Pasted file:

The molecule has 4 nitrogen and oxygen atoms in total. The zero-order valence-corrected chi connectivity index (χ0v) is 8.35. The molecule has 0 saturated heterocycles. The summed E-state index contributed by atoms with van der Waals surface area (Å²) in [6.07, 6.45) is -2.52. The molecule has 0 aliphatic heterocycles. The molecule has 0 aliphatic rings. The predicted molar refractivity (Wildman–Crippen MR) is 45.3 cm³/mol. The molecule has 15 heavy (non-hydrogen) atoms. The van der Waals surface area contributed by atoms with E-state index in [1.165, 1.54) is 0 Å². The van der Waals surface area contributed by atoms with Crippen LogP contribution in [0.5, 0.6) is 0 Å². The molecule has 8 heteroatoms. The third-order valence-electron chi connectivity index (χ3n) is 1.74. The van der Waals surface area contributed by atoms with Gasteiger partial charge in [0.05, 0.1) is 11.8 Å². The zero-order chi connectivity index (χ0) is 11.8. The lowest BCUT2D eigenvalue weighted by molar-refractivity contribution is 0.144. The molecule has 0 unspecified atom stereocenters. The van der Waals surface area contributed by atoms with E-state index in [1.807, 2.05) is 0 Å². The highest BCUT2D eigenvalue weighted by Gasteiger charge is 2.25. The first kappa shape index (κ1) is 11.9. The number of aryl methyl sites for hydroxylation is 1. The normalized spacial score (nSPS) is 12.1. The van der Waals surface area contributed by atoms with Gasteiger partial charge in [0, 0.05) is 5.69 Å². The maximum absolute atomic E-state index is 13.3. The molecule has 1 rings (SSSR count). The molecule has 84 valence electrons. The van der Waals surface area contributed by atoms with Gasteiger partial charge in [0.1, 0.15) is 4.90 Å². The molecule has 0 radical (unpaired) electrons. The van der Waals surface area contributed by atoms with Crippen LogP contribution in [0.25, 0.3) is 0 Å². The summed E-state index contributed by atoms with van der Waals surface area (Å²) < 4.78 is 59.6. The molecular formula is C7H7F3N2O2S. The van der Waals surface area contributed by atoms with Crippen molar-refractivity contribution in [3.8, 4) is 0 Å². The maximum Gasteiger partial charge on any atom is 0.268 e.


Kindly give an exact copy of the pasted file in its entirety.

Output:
The molecule has 4 nitrogen and oxygen atoms in total. The zero-order valence-corrected chi connectivity index (χ0v) is 8.35. The molecule has 0 saturated heterocycles. The summed E-state index contributed by atoms with van der Waals surface area (Å²) in [6.07, 6.45) is -2.52. The molecule has 0 aliphatic heterocycles. The molecule has 0 aliphatic rings. The predicted molar refractivity (Wildman–Crippen MR) is 45.3 cm³/mol. The molecule has 15 heavy (non-hydrogen) atoms. The van der Waals surface area contributed by atoms with E-state index in [1.165, 1.54) is 0 Å². The van der Waals surface area contributed by atoms with Crippen LogP contribution in [0.5, 0.6) is 0 Å². The molecule has 8 heteroatoms. The third-order valence-electron chi connectivity index (χ3n) is 1.74. The van der Waals surface area contributed by atoms with Gasteiger partial charge in [0.05, 0.1) is 11.8 Å². The zero-order chi connectivity index (χ0) is 11.8. The lowest BCUT2D eigenvalue weighted by molar-refractivity contribution is 0.144. The molecule has 0 unspecified atom stereocenters. The van der Waals surface area contributed by atoms with E-state index in [1.807, 2.05) is 0 Å². The highest BCUT2D eigenvalue weighted by Gasteiger charge is 2.25. The first kappa shape index (κ1) is 11.9. The number of aryl methyl sites for hydroxylation is 1. The normalized spacial score (nSPS) is 12.1. The van der Waals surface area contributed by atoms with Gasteiger partial charge in [0, 0.05) is 5.69 Å². The maximum absolute atomic E-state index is 13.3. The molecule has 1 rings (SSSR count). The molecule has 84 valence electrons. The van der Waals surface area contributed by atoms with Gasteiger partial charge in [0.1, 0.15) is 4.90 Å². The molecule has 0 radical (unpaired) electrons. The van der Waals surface area contributed by atoms with Crippen LogP contribution in [0.25, 0.3) is 0 Å². The summed E-state index contributed by atoms with van der Waals surface area (Å²) < 4.78 is 59.6. The molecular formula is C7H7F3N2O2S. The van der Waals surface area contributed by atoms with Crippen molar-refractivity contribution in [3.8, 4) is 0 Å². The maximum Gasteiger partial charge on any atom is 0.268 e.